• Win his 12th Olympic medal, moving into 2nd among US men, in any sport, trailing only Michael Phelps, who will enter Rio with 22. Lochte will also equal three American female swimmers who have won 12 medals – Jenny Thompson, Dara Torres, and Natalie Coughlin.
  • Move into 2nd among all male Olympic swimmers, trailing only Phelps. Lochte’s pre-Rio total of 11 Olympic swimming medals ties him with Mark Spitz and Matt Biondi, among men, but also trails Thompson, Torres, and Coughlin, who are 2nd on the overall list behind Phelps.
  • Move into 7th among all male Olympians, with 12 medals, and that total of 12 medals will move him to 8th overall, among all Olympians, in any sport.
  • With an individual medal, move to 8th on the oldest individual medalist list in swimming. Lochte will turn 32 two days before the Rio Opening Ceremony. He is about 11 months older than Phelps.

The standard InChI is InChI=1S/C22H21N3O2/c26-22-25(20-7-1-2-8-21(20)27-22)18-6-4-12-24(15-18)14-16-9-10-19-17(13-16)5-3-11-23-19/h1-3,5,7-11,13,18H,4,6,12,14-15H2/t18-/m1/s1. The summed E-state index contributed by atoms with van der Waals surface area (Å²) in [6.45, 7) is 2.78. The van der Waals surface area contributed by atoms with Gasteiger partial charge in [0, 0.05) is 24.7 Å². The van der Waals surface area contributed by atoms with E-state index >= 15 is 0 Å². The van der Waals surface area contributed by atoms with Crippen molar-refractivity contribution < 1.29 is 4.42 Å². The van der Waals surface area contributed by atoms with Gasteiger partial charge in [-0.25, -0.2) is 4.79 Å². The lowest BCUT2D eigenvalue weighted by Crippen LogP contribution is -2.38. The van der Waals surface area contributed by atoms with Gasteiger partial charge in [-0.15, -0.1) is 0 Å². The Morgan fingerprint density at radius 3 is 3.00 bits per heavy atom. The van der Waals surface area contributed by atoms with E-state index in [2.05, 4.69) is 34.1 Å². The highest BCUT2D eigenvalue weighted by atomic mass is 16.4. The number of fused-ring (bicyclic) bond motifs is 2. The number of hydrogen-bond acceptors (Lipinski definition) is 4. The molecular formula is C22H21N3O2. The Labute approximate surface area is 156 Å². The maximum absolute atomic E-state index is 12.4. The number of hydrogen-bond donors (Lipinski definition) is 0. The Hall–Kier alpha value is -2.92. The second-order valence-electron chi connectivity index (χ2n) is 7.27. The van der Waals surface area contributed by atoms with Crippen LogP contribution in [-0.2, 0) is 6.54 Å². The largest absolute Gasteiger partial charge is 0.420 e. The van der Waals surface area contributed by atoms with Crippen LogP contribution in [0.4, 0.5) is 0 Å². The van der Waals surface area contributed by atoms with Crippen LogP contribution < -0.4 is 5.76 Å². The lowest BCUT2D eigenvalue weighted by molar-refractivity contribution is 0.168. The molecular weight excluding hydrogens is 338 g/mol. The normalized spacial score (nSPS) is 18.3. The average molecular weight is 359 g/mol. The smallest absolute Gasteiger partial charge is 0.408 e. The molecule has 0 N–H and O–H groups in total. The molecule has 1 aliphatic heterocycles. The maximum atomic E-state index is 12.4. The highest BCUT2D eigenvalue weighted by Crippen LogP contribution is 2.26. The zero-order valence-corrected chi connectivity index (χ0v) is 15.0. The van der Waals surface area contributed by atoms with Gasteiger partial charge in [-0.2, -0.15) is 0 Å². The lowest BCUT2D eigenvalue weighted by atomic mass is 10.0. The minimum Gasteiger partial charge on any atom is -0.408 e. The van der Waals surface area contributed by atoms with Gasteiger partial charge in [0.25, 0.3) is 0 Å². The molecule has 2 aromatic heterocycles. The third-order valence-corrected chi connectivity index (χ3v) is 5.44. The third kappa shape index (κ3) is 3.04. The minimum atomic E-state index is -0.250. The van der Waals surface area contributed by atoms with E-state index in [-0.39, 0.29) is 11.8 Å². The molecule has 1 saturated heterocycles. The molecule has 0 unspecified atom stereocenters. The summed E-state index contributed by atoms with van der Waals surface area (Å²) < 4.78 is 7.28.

If He Wins Two or More Medals in Rio, Ryan Lochte …

  • Will move into a tie for 4th place among all Olympians, with 13 medals, trailing only Phelps (22), Larysa Latynina (URS-GYM) (18), and Nikolay Andrianov (URS-GYM) (15). With 13 medals, Lochte would tie 4 other male Olympians – Ole Einar Bjørndalen (NOR-BIA), Borys Shakhlin (URS-GYM), Edoardo Mangiarotti (ITA-FEN), and Takashi Ono (JPN-GYM). Lochte would also move into second among @TeamUSA Olympians, trailing only Michael Phelps.
  • Could move into lone 4th place, with 14 medals, if he wins 3 medals.